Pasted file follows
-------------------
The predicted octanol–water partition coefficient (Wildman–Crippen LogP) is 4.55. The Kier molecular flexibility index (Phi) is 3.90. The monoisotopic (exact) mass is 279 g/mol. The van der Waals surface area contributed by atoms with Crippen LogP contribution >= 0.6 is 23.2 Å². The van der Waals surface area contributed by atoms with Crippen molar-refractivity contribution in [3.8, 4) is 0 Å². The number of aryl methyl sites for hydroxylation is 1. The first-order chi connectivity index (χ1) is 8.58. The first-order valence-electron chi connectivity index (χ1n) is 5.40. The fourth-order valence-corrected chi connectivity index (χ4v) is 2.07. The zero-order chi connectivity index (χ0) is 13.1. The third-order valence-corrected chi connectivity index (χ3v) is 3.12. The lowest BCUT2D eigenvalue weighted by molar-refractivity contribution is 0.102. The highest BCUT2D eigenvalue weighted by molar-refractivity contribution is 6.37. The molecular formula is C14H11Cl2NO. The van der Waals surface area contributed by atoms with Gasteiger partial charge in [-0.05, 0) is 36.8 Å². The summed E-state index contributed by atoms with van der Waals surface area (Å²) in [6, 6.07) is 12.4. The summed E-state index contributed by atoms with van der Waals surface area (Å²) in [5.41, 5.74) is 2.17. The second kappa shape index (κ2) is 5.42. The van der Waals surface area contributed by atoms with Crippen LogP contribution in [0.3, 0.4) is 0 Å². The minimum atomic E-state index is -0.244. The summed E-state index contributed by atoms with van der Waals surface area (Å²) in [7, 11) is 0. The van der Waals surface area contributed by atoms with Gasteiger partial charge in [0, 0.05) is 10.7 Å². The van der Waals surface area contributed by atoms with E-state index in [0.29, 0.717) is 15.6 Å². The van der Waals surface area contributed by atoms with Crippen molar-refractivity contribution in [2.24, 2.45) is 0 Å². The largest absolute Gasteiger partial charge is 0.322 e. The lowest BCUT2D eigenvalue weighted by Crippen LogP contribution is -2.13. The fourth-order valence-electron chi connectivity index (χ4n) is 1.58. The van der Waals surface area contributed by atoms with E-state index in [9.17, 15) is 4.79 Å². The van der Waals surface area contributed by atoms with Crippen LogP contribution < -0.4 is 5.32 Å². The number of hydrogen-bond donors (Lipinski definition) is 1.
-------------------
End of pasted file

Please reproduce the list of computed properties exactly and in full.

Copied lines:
The predicted octanol–water partition coefficient (Wildman–Crippen LogP) is 4.55. The Kier molecular flexibility index (Phi) is 3.90. The monoisotopic (exact) mass is 279 g/mol. The van der Waals surface area contributed by atoms with Crippen LogP contribution >= 0.6 is 23.2 Å². The van der Waals surface area contributed by atoms with Crippen molar-refractivity contribution in [3.8, 4) is 0 Å². The number of aryl methyl sites for hydroxylation is 1. The first-order chi connectivity index (χ1) is 8.58. The first-order valence-electron chi connectivity index (χ1n) is 5.40. The fourth-order valence-corrected chi connectivity index (χ4v) is 2.07. The zero-order chi connectivity index (χ0) is 13.1. The third-order valence-corrected chi connectivity index (χ3v) is 3.12. The lowest BCUT2D eigenvalue weighted by molar-refractivity contribution is 0.102. The highest BCUT2D eigenvalue weighted by molar-refractivity contribution is 6.37. The molecular formula is C14H11Cl2NO. The van der Waals surface area contributed by atoms with Gasteiger partial charge in [-0.05, 0) is 36.8 Å². The summed E-state index contributed by atoms with van der Waals surface area (Å²) in [6, 6.07) is 12.4. The summed E-state index contributed by atoms with van der Waals surface area (Å²) in [5.41, 5.74) is 2.17. The second kappa shape index (κ2) is 5.42. The van der Waals surface area contributed by atoms with Crippen LogP contribution in [0.3, 0.4) is 0 Å². The minimum atomic E-state index is -0.244. The summed E-state index contributed by atoms with van der Waals surface area (Å²) in [7, 11) is 0. The van der Waals surface area contributed by atoms with Gasteiger partial charge in [0, 0.05) is 10.7 Å². The van der Waals surface area contributed by atoms with E-state index in [0.29, 0.717) is 15.6 Å². The van der Waals surface area contributed by atoms with Crippen molar-refractivity contribution in [2.24, 2.45) is 0 Å². The largest absolute Gasteiger partial charge is 0.322 e. The lowest BCUT2D eigenvalue weighted by Crippen LogP contribution is -2.13. The fourth-order valence-electron chi connectivity index (χ4n) is 1.58. The van der Waals surface area contributed by atoms with E-state index in [9.17, 15) is 4.79 Å². The van der Waals surface area contributed by atoms with Crippen LogP contribution < -0.4 is 5.32 Å². The number of hydrogen-bond donors (Lipinski definition) is 1.